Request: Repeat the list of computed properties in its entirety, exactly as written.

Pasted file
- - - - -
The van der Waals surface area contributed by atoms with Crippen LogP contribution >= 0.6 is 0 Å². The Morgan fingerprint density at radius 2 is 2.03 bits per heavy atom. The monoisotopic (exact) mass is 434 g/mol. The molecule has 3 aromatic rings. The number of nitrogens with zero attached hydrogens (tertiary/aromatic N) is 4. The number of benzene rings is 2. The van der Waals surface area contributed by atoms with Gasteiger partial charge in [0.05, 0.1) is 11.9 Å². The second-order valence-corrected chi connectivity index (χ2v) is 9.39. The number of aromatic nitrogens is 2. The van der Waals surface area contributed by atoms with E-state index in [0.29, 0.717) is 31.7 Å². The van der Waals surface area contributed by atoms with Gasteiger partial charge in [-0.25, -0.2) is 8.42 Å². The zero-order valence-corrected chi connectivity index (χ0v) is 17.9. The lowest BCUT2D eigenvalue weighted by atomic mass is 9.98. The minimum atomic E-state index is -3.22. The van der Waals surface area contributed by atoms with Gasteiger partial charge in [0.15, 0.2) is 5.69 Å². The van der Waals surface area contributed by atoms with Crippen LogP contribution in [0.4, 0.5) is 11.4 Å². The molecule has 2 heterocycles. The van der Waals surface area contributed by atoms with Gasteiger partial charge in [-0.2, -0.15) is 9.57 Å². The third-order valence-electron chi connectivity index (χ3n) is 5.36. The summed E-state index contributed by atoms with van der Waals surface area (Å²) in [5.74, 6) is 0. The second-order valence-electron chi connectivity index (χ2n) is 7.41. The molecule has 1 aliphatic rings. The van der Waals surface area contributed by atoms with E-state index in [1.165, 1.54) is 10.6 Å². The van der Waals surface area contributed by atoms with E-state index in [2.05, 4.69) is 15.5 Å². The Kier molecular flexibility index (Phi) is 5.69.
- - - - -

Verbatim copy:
The van der Waals surface area contributed by atoms with Crippen LogP contribution >= 0.6 is 0 Å². The Morgan fingerprint density at radius 2 is 2.03 bits per heavy atom. The monoisotopic (exact) mass is 434 g/mol. The molecule has 3 aromatic rings. The number of nitrogens with zero attached hydrogens (tertiary/aromatic N) is 4. The number of benzene rings is 2. The van der Waals surface area contributed by atoms with Gasteiger partial charge in [0.05, 0.1) is 11.9 Å². The second-order valence-corrected chi connectivity index (χ2v) is 9.39. The number of aromatic nitrogens is 2. The van der Waals surface area contributed by atoms with E-state index in [0.29, 0.717) is 31.7 Å². The van der Waals surface area contributed by atoms with Gasteiger partial charge in [-0.25, -0.2) is 8.42 Å². The zero-order valence-corrected chi connectivity index (χ0v) is 17.9. The lowest BCUT2D eigenvalue weighted by atomic mass is 9.98. The minimum atomic E-state index is -3.22. The van der Waals surface area contributed by atoms with Gasteiger partial charge in [0.15, 0.2) is 5.69 Å². The van der Waals surface area contributed by atoms with Crippen LogP contribution in [0.4, 0.5) is 11.4 Å². The molecule has 2 heterocycles. The van der Waals surface area contributed by atoms with Gasteiger partial charge in [-0.2, -0.15) is 9.57 Å². The third-order valence-electron chi connectivity index (χ3n) is 5.36. The summed E-state index contributed by atoms with van der Waals surface area (Å²) in [5.74, 6) is 0. The second-order valence-electron chi connectivity index (χ2n) is 7.41. The molecule has 1 aliphatic rings. The van der Waals surface area contributed by atoms with E-state index in [1.165, 1.54) is 10.6 Å². The van der Waals surface area contributed by atoms with E-state index in [2.05, 4.69) is 15.5 Å². The Kier molecular flexibility index (Phi) is 5.69.